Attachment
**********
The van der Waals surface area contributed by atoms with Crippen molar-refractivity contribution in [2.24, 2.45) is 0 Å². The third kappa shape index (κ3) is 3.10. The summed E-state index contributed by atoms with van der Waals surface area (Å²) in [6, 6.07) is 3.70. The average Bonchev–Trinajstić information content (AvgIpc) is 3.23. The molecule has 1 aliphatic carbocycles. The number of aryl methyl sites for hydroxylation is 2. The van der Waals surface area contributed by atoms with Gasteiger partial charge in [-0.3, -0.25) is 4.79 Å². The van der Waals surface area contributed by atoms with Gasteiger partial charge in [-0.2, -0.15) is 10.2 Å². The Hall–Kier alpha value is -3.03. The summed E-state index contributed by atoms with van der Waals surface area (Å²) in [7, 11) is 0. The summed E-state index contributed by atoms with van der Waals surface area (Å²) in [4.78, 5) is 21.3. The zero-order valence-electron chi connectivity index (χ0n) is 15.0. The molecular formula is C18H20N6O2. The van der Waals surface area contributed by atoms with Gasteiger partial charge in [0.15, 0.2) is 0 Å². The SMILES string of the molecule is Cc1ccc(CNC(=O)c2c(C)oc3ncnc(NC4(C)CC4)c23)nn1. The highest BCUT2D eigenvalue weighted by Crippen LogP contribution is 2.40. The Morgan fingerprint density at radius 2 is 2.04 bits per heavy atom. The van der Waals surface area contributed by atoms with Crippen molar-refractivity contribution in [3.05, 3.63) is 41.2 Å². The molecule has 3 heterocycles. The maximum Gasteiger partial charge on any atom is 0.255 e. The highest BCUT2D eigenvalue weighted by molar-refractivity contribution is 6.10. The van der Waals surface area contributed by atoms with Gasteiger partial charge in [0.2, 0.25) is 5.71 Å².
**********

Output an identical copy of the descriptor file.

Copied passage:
The van der Waals surface area contributed by atoms with Crippen molar-refractivity contribution in [2.24, 2.45) is 0 Å². The third kappa shape index (κ3) is 3.10. The summed E-state index contributed by atoms with van der Waals surface area (Å²) in [6, 6.07) is 3.70. The average Bonchev–Trinajstić information content (AvgIpc) is 3.23. The molecule has 1 aliphatic carbocycles. The number of aryl methyl sites for hydroxylation is 2. The van der Waals surface area contributed by atoms with Gasteiger partial charge in [-0.3, -0.25) is 4.79 Å². The van der Waals surface area contributed by atoms with Gasteiger partial charge in [-0.2, -0.15) is 10.2 Å². The Hall–Kier alpha value is -3.03. The summed E-state index contributed by atoms with van der Waals surface area (Å²) in [7, 11) is 0. The summed E-state index contributed by atoms with van der Waals surface area (Å²) in [4.78, 5) is 21.3. The zero-order valence-electron chi connectivity index (χ0n) is 15.0. The molecular formula is C18H20N6O2. The van der Waals surface area contributed by atoms with Gasteiger partial charge in [0.15, 0.2) is 0 Å². The SMILES string of the molecule is Cc1ccc(CNC(=O)c2c(C)oc3ncnc(NC4(C)CC4)c23)nn1. The highest BCUT2D eigenvalue weighted by Crippen LogP contribution is 2.40. The Morgan fingerprint density at radius 2 is 2.04 bits per heavy atom. The van der Waals surface area contributed by atoms with Crippen molar-refractivity contribution in [3.05, 3.63) is 41.2 Å². The molecule has 3 heterocycles. The maximum Gasteiger partial charge on any atom is 0.255 e. The highest BCUT2D eigenvalue weighted by molar-refractivity contribution is 6.10. The van der Waals surface area contributed by atoms with Gasteiger partial charge in [0.2, 0.25) is 5.71 Å².